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RE: An issue with XPath 2.0 sequences (Was Re: RE: Mue

Subject: RE: An issue with XPath 2.0 sequences (Was Re: RE: Muenchian method, and keys 'n stuff)
From: "Evan Lenz" <elenz@xxxxxxxxxxx>
Date: Thu, 31 Jan 2002 10:19:00 -0800
RE:  An issue with XPath 2.0 sequences (Was Re: RE: Mue
Mike Kay wrote:
> I asked some questions about how this decision came about from
> colleagues on
> the various working groups. The basic rationale is that it's a consequence
> of the XML schema type system. Sequences were added to the XPath
> data model
> because XML Schema supports sequences of simple values. Schema doesn't
> support sequences of sequences, so we don't either; if you want a
> hierarchic
> structure, you use a complex-valued element. So it comes down to the fact
> that we're designing a language for processing XML documents, not a
> general-purpose programming language.

This particular rationale is rather weak, because XPath 2.0 sequences
already represent a large superset of what can be represented in
XML+Schemas. In fact, most sequences of elements consist of elements that
are not siblings to each other in some source document; this can't be
represented in XML Schemas. When a sequence is copied, yes, they end up as
siblings, but that's part of the magic of element constructors, not a
property of the original sequence itself. Moreover, even sequences of simple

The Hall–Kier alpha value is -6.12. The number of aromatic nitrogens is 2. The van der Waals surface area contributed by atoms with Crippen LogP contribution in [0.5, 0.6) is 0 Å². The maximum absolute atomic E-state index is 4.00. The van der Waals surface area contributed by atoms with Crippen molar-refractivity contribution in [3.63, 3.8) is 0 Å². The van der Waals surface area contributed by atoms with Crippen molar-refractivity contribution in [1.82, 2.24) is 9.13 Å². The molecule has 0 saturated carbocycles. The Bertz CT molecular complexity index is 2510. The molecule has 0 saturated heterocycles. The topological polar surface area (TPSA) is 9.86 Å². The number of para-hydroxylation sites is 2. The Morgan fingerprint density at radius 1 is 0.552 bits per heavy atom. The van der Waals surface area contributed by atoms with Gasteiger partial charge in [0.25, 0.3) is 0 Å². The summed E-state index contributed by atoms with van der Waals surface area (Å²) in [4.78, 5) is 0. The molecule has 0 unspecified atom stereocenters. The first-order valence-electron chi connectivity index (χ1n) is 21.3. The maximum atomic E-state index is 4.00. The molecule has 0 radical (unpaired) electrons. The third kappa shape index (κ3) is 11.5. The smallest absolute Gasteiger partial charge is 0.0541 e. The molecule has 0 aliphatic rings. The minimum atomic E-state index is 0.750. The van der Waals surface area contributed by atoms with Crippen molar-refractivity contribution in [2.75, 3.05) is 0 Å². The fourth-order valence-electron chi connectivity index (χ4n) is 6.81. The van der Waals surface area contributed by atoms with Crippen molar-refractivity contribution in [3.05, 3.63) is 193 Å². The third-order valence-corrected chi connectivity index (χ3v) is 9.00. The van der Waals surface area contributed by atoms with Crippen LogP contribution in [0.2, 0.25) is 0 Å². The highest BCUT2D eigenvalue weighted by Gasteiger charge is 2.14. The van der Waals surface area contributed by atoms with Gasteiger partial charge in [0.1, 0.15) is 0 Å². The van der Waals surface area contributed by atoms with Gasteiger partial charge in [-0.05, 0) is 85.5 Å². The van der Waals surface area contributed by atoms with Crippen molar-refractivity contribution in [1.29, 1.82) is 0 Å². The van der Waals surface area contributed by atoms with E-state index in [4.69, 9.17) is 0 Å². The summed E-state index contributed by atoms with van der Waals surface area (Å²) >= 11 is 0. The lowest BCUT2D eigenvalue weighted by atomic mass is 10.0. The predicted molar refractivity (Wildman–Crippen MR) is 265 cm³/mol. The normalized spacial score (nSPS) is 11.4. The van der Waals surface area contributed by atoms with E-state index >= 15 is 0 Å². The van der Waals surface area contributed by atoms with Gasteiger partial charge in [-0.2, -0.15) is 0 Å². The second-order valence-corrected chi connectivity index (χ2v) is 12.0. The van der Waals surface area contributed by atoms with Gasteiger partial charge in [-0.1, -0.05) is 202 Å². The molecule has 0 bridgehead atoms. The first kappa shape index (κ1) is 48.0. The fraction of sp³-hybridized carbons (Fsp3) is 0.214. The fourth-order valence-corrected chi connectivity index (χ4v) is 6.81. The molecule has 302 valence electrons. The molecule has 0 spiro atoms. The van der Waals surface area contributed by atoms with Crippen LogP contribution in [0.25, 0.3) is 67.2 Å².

values in XPath 2.0 can't all be represented in XML Schemas. Most use cases
that involve sequences could be reformulated using temporary trees (i.e.
XML). Ultimately, sequences are provided as a convenience so you're not
forced to represent everything as XML.

Given that sequences in XPath 2.0 *are* meant to provide the convenience of
a programming language without requiring everything to be processed as XML
(IMHO), and given that they can't generally be represented in XML Schemas,
it's not that huge of a leap to allow hierarchical sequences and to say
that, when copied (e.g. inside an element constructor), each member is
copied top-down, left-to-right. Right now, the story is that they're copied

My point isn't to argue for hierarchical sequences (because I both am not
convinced they are necessary and am not sure what kinds of additional
compatibility problems would arise), but just to say that this particular
rationale is pretty bogus.


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